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Mediators Washington DC

Mediators provide mediation services for disagreements concerning such issues as premarital agreements, financial disagreements, separation, divorce, parenting plans, wrongful termination, labor management, victim-offender mediation and more. See below for local businesses in Washington that give access to qualified mediators and for more advice and content on facilitative mediation and evaluative mediation.

Betsy A Miller
(202) 408-4600
1001 Pennsylvania Avenue Nw
Washington, DC
Specialties
Employment, Government, Mediation
State Licensing
DC

Bruce S Lane
(202) 585-8777
401 9th Street Nw, Suite 900
Washington, DC
Specialties
Real Estate, Tax, Mediation
State Licensing
DC

Neil M Sitron
(202) 624-2604
1001 Pennsylvania Avenue Nw
Washington, DC
Specialties
Mediation, Mergers & Acquisitions
State Licensing
DC

Ronald D Maines
(202) 293-5333
1827 JEFFERSON PL NW
WASHINGTON, DC
Specialties
Mediation, Federal Regulation, Appeals
Education
Davidson College,Philosophy, University of Notre Dame,Wake Forest University
State Licensing
DC

Kevin M Kraham
(202) 842-3400
1300 19TH ST NW OFFICE BLDG
WASHINGTON, DC
Specialties
Employment, Arbitration, Contracts, Litigation, Mediation
Education
American University, Washington College of Law,Boston University
State Licensing
DC

Herbert G Smith II
(202) 344-4858
575 7th St Nw
Washington, DC
Specialties
Litigation, Commercial, Mediation
State Licensing
DC

Andrew P Loewinger
(202) 585-8855
401 9th Street Nw, Suite 900
Washington, DC
Specialties
Franchising, Litigation, Mediation
State Licensing
DC

Thomas M. Beck
(202) 879-3603
51 LOUISIANA AVE NW
WASHINGTON, DC
Specialties
Employment, Employee Benefits, Litigation, Lawsuits & Disputes, Mediation
Education
University of Virginia,University of Virginia
State Licensing
DC

Paul A Kaplan
(202) 857-4458
1401 Eye Street Nw, 7th Fl
Washington, DC
Specialties
Litigation, Bankruptcy, Arbitration, Mediation, Real Estate
Education
University of Pennsylvania Law School,Boston University
State Licensing
DC, Maryland

Lee T Ellis Jr
(202) 861-1521
1050 CONNECTICUT AVE NW STE 1100
WASHINGTON, DC
Specialties
Litigation, Employment, Mediation, Commercial, Appeals
Education
Georgetown University Law Center,University of Tennessee, Knoxville (main)
State Licensing
DC

Conflict: A New Perspective

by Julie Fuimano

I was recently asked to address the issue of conflict resolution at the hospital of one of our clients. In today's fast-paced and stressed-out society, conflict resolution is a critical issue. People don't always have the time or the tools to handle conflict.

The word ‘conflict' connotes something bad. People think of conflict and they think of two people in a heated argument. But as the workplace shapes itself to recognize and be more accepting of diversity and differing opinions and as companies write their diversity policies, why not change the way we view conflict and embrace it as something to be valued instead of dispelled?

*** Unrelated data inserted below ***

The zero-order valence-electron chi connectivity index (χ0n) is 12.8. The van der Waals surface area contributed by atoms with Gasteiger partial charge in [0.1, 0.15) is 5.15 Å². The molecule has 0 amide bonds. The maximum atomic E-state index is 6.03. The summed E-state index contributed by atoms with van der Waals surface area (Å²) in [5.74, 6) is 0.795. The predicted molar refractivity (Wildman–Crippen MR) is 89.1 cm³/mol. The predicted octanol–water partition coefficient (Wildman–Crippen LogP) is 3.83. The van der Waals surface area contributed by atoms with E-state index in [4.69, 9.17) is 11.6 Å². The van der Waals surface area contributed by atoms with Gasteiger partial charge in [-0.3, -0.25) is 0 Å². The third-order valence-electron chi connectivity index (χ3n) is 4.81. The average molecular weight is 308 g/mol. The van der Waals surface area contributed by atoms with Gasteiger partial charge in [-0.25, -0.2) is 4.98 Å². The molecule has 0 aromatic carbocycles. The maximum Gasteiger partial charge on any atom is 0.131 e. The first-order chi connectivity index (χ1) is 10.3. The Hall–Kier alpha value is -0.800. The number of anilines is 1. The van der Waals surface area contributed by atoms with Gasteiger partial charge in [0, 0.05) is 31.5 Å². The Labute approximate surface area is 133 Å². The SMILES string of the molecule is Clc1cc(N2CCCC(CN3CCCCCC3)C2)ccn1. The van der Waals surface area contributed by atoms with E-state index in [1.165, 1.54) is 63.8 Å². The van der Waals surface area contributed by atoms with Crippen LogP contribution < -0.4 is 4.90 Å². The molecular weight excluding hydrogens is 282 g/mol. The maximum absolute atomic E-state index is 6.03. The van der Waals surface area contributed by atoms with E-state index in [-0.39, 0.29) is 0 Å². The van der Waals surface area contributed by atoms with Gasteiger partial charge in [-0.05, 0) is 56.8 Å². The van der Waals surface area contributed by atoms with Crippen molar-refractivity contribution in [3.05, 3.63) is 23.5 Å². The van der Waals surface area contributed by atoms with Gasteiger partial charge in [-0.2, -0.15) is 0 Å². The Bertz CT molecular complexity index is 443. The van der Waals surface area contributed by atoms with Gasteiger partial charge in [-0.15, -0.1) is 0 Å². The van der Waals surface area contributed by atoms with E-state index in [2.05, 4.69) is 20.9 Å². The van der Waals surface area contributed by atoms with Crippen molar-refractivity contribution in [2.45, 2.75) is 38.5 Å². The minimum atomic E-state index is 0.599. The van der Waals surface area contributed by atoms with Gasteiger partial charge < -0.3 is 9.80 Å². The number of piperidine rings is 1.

Conflict Defined

Conflict is defined as a disagreement, a battle or to be at odds. In essence, conflict is a differing of opinions, point of views or ideas. Conflict occurs when two or more people see things from different perspectives, given their education, background, upbringing, knowledge of the issue, beliefs, time of day, mood, etc. Is this not the definition of diversity? Diversity is a variety, an assortment or a mixture. And accepting diversity means accepting that people have inherently different views on how they see the world and how to get things done.

The Source Of Conflict

So why then do people get so uptight and agitated when disagreements occur? There are two main reasons: one, when the idea is presented and then rejected, the person may take it as a personal attack. The second reason is that the person might be attached to it being done their way.

As a leader and a role model, recognize there is always another way to accomplish something, not just your way or the way it's always been done. Be open to receiving input from others, recognizing that their perspective offers you the opportunity to see the issue or problem in a way that you might not have considered. When you present your suggestions and opinions, detach yourself from whether your suggestion is implemented. While it may seem like the best choice from your vantage point, realize there may be many other factors that go into making the decision and that it's not about you as a person.

Acknowledge The Conflict

When faced with conflict, don't run from it; acknowledge it for what it is - diversity of thought. Ask each person to share his or her ideas. Compliment each of them on their innovative and unique perspectives. Praise each of those on your team so they understand how important their differing opinions are. By doing so, you are demonstrating leadership and showing respect for their diverse perspectives. Seek to understand where each person is coming from and help each of the participants understand the other's point of view. Once you understand the framework behind their perspective, you can help to dissolve the conflict and refocus their energies on finding solutions.

Focus On The Outcome

When its time to focus on selecting the most appropriate course of action, focus on ac...

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